The purpose of keeping archives is to preserve historical records to aid future understanding of events, people and places in history. We hope to create an Archive of information and images for future generations to help them understand how much the Coronavirus Crisis is affecting the local community and impacting on the lives of everyone involved.
Are you in lockdown at home, or going out to work in a changed and uncertain environment? How is it affecting your daily life? We would like to hear about the positive aspects as well as the unsettling and challenging ones! If you are keeping a daily journal or would like to contribute a poem, drawing, painting or a photograph depicting how life during lockdown looks to you, we would love to hear from you! Photographs could include images of shops closed down; deserted streets; usually crowded areas looking incongruously empty; wildlife returning to unexpected places.

E-mail your writing/images, with your name and address, to us at: archives@flintshire.gov.uk for Flintshire residents, and archives@denbighshire.gov.uk for Denbighshire residents.

The best contributions will be selected to form part of an historic collection of memories and in the future will help people to understand what the current crisis meant to people living in North East Wales.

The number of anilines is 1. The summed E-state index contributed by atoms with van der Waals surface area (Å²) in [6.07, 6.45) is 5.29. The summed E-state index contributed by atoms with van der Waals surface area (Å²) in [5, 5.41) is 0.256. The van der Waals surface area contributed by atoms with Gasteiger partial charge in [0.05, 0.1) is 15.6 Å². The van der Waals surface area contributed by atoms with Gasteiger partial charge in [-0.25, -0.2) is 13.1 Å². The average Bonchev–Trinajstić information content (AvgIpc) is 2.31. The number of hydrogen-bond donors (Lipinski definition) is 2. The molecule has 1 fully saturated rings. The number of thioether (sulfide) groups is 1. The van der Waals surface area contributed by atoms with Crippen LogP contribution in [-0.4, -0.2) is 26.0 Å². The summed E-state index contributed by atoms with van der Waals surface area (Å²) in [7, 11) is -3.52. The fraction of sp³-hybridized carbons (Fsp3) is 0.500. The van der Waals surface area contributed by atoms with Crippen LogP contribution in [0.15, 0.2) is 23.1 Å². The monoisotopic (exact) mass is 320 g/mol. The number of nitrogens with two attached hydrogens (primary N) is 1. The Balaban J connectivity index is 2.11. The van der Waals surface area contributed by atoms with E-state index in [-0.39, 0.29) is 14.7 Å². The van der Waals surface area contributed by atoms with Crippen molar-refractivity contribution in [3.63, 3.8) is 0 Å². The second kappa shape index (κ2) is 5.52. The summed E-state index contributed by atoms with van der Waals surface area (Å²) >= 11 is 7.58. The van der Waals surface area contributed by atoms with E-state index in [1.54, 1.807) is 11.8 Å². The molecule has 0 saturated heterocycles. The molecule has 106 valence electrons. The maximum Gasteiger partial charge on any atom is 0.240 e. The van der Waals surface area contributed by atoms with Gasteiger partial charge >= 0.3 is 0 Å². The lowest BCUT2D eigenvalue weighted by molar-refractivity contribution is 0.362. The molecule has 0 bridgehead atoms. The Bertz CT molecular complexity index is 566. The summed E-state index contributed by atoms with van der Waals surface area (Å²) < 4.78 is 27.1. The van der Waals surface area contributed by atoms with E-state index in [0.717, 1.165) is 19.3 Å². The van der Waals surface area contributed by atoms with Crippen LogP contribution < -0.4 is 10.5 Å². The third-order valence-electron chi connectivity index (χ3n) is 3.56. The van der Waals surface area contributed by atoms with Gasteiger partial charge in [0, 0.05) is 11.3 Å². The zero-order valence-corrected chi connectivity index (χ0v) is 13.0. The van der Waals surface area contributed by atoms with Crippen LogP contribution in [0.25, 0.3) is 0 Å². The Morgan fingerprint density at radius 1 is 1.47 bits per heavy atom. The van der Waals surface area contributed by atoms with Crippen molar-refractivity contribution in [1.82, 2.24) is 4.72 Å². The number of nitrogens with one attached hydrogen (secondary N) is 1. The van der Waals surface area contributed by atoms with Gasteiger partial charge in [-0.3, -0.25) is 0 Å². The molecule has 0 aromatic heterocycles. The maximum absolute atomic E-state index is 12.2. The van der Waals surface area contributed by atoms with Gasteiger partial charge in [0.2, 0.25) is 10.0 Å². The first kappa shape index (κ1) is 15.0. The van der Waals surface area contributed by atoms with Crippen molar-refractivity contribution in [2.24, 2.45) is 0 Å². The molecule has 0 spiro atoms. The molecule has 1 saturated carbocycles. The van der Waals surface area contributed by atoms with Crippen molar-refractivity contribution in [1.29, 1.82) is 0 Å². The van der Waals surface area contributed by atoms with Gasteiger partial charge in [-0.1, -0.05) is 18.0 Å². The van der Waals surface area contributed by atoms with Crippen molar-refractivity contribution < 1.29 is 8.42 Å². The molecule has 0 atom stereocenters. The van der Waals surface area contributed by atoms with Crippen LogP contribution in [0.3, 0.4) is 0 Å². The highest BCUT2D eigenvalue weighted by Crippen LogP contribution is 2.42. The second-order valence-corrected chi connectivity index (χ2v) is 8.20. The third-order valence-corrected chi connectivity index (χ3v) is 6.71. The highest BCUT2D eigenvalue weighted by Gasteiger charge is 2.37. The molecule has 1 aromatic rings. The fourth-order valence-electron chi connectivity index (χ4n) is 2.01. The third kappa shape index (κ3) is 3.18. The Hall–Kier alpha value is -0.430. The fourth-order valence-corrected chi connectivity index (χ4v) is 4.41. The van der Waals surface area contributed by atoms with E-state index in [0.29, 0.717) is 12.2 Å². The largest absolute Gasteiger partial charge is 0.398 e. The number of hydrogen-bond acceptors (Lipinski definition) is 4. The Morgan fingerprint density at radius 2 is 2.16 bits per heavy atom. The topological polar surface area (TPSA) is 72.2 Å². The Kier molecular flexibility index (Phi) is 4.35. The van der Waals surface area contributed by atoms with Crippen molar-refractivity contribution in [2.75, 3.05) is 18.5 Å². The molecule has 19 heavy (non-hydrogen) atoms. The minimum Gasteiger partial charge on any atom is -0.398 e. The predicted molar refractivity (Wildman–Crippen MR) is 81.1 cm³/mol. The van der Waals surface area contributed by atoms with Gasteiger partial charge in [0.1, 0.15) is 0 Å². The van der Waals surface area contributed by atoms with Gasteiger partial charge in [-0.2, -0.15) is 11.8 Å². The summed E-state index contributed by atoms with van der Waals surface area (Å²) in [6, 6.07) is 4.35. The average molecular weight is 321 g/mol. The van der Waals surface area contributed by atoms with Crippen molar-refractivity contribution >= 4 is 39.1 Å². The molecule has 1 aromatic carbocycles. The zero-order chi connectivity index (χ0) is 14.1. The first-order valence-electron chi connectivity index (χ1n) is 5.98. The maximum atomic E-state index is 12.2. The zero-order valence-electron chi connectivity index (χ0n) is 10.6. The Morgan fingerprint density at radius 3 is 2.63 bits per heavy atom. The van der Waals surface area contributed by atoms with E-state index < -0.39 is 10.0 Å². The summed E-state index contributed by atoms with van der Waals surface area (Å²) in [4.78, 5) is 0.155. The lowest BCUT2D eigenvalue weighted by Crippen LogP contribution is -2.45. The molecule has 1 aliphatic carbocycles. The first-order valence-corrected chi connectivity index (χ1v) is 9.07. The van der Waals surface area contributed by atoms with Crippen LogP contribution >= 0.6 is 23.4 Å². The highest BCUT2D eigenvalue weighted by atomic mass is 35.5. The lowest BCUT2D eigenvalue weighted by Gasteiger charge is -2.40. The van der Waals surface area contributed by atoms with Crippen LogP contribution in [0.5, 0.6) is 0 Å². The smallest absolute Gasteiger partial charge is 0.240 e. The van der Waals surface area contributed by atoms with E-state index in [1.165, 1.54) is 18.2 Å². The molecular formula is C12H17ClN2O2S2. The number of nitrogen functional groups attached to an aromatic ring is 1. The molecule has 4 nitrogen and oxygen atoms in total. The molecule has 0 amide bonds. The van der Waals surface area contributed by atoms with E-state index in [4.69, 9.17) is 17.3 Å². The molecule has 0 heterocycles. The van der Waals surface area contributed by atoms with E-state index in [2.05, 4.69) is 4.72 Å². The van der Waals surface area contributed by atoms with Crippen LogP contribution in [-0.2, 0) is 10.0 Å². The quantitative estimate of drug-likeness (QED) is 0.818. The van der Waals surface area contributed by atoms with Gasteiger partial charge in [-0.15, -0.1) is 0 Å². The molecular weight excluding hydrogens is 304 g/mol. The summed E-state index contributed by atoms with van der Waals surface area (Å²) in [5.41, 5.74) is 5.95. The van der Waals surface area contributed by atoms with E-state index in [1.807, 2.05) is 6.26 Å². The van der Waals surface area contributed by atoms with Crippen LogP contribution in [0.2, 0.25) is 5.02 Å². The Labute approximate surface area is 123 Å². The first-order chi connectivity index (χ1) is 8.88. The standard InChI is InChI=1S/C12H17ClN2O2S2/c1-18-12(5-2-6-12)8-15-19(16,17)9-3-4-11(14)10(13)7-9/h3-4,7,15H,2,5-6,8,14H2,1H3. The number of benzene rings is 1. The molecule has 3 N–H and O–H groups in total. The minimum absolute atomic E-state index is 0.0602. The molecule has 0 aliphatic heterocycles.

A letter to future children

NEWA is also running a competition for the best ‘Letter to Future Children’ written by school-age pupils living in Denbighshire and Flintshire. Write a letter, to be read by children in 100 years’ time, to tell them how your life has changed since you were sent home from school.

  • What are you doing every day?
  • What is it like being at home all the time without seeing your friends and extended family?
  • Are you having to go to school, and, if so, is it strangely quiet?
  • How are your family coping with working at home or going out to do essential work?
  • Above all, tell the future children what you are missing most and enjoying most!
    Please include a drawing, showing how life looks to you at this strange time in history!

All letters will be included in the ‘Letter to Future Children’ Archive and preserved for future generations to read. The winner will receive a prize of a £20 Amazon Voucher and have their letter shared online.

Again, e-mail your letters, with your name and address, to:

archives@flintshire.gov.uk for Flintshire residents, and archives@denbighshire.gov.uk for Denbighshire residents. The closing date for entries is 31st May 2020.